Amidst an ongoing clash between government troops and the Kachin Independence Army, DVB spoke to KIA representative La Nan.
Question: There have been reports of fighting between the Kachin Independence Army (KIA) and government forces in Kachin State’s Mohnyin Township. Can you give us the latest update?
Answer: The fighting started on 14 November in an area under control by the KIA 8th Brigade to east of the town of Mohnyin. In the following day, they set up artillery positions about 10km away from us and began shelling. On 16 November around 5pm, their air support arrived and started bombing our positions. The situation is calm so far today [17 November].
Q: How did the fighting start? What caused it?
A: It was provoked by the government forces capturing our frontline outposts. The KIA are in a defensive posture – we’ve lost quite a few of our bases as they were pounding us with both artillery and air strikes. The government is waging an offensive against us.
Q: Why do you think the government is waging an offensive against the KIA at this time?
A: There might be various intentions but according to locals in Mohnyin, the government was expecting their Union Solidarity and Development Party to win the recent polls but in the end the National League for Democracy won and the army probably feels a need to show the town’s population what they are capable of, as a warning, by starting a fight with the KIA just about 4.6km east of the town.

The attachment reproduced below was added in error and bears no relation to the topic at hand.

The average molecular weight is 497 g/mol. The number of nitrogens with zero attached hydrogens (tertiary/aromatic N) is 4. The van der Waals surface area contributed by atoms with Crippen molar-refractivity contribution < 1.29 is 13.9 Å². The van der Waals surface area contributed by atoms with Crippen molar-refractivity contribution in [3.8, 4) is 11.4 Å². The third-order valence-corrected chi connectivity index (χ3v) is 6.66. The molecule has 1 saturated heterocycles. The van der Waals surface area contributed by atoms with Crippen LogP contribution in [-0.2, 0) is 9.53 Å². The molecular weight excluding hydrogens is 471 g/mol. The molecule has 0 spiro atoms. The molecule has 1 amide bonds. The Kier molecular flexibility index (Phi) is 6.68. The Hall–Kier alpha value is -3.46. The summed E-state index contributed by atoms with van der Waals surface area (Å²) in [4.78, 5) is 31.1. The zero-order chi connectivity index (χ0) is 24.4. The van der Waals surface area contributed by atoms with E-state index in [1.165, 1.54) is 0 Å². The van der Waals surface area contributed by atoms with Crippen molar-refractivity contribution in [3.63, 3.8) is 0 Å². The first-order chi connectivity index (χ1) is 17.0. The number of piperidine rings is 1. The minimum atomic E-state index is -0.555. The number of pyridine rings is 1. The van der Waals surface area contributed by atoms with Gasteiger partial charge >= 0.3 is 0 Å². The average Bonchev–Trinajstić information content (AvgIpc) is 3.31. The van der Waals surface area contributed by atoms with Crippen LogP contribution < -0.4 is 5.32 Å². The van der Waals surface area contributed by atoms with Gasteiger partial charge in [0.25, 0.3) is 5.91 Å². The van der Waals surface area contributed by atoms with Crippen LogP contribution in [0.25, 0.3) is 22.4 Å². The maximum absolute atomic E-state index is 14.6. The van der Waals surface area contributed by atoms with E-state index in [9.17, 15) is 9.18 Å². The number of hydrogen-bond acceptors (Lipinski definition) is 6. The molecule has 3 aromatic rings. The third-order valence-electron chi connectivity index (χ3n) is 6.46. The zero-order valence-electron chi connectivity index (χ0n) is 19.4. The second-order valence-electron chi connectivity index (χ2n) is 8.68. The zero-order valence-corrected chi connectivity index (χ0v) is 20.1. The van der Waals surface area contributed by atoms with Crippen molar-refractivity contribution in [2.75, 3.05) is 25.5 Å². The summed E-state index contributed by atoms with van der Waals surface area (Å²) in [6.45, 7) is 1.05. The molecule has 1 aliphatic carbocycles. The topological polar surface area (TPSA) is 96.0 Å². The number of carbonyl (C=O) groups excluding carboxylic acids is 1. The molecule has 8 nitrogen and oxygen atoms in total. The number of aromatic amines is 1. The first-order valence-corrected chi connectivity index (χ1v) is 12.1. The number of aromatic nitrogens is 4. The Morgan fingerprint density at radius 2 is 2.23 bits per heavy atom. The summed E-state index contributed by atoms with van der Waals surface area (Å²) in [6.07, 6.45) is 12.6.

Q: Can you estimate the number of government forces? Which KIA units are in the fight?
A: Right now the KIA 8th and 35th brigade’s and 26th Battalion are in the area of fighting. The government assault is spearheaded by the Burmese army’s 15th Battalion with heavy reinforcements. They mobilised from Bhamo and Mawhan two weeks ago, along with several artillery and air units presumably from military units based in Sagaing and Mandalay divisions. and
Q: What are the casualties like on both sides?
A: For now, we haven’t any solid information but we are expecting some casualties since they are attacking us with planes. We assume casualties on both sides.
Q: Is there fighting in areas other than Mohnyin Township?
A: There is. A few days ago, we had some engagement in our 4th Brigade’s area although the fighting wasn’t as heavy. I think we can say the battle around Mohnyin has been the fiercest in the history of fighting between the Burmese army and KIA.
Q: How do you think this fighting will affect the peace process and the continuing nationwide ceasefire talks?
A: At this moment, we no longer have direct communication channel with the Burmese government the term ‘Nationwide Ceasefire’ is rather questionable to us now. How we discuss further about internal peace depends on the new government’s peace making policy but we can say the chapter on the so-called ‘nationwide ceasefire’ discussion has come to cease.
Q: How much hope does the KIA hold toward the incoming government?
A: We have no party bias. We will communicate with the new government according to how the people feel about them. We are hopeful that the new government coming to power with genuine support from the people will lead the internal peace process on to the right track.